Biden signs $847B defense bill, boosting Pentagon funds, troop pay and ending COVID vaccine mandate
Stars and Stripes December 23, 2022
President Joe Biden on Friday signed into law the $847 billion defense policy bill, which will give U.S. service members their largest raise in decades and end the Pentagon’s coronavirus vaccine mandate.
Biden approved the James M. Inhofe National Defense Authorization Act for Fiscal Year 2023 — named for the retiring Republican senator from Oklahoma — behind closed doors at the White House. He issued a statement noting he opposed some measures in the bill, including long-held limits on transfers of Guantanamo Bay detainees. However, he did not mention the controversial reversal of the virus vaccine requirement for troops, which he had opposed.
Biden wrote the annual bill “provides vital benefits and enhances access to justice for military personnel and their families, and includes critical authorities to support our country's national defense, foreign affairs, and homeland security.”
The bill increased U.S. defense funding by some $45 billion from the request made by Biden earlier this year. About $817 billion is for the Pentagon and another $30 billion is for nuclear activities in the Energy Department. Its passage comes nearly three months after the fiscal year began Oct. 1.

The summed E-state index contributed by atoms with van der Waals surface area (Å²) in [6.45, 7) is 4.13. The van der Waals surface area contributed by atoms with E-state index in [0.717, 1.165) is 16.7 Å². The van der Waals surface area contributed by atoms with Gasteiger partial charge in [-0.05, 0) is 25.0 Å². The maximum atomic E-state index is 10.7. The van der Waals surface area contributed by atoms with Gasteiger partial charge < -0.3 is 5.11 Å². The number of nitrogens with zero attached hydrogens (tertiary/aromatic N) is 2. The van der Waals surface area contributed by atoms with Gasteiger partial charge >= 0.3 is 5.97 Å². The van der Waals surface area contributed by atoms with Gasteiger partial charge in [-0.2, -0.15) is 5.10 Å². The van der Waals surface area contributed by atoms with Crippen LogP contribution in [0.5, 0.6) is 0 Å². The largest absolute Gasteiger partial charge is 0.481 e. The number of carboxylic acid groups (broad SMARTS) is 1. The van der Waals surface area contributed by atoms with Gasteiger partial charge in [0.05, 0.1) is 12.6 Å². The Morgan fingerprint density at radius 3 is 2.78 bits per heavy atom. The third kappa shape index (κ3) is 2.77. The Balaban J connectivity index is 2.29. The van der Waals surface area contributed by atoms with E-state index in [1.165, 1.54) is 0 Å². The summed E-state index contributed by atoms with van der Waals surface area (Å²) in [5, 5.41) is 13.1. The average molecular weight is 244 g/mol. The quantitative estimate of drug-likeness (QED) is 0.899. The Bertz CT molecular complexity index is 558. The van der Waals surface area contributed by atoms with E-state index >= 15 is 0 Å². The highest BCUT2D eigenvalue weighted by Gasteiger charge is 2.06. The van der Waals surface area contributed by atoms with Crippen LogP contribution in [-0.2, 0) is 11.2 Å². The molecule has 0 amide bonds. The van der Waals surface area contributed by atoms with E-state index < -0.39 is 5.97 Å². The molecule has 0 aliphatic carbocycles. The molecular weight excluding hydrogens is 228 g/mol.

The 2023 NDAA gives troops and Defense Department civilian employees a 4.6% raise beginning Jan. 1 and adds new money for special pay and bonuses for some service members, expands eligibility for the military’s Basic Needs Allowance, and mandates reimbursements for military spouses who need to reapply for teaching, nursing and other professional licenses due to military moves.
The roughly 4,000-page bill also boosts efforts to counter China’s and Russia’s military ambitions with heavy investments in new technologies such as hypersonic weapons, artificial intelligence and nuclear weapons modernizations.
But the bill also ends one of Biden’s former top priorities in making the coronavirus mandatory for U.S. service members. Republican lawmakers successfully included the measure that rescinds Defense Secretary Lloyd Austin’s August 2021 order requiring troops to receive the coronavirus inoculation or face punishment, including dismissal from the military. Some 8,200 service members were discharged from the military this year for refusing the vaccine.
Republicans also tried to include a measure in the NDAA that would force the military services to reinstate those service members who were discharged because of the mandate, but that effort failed.
The Pentagon has not said what it plans to do now that the vaccine requirement has been ended. Defense Department spokespeople this week said they could not yet comment on the issue.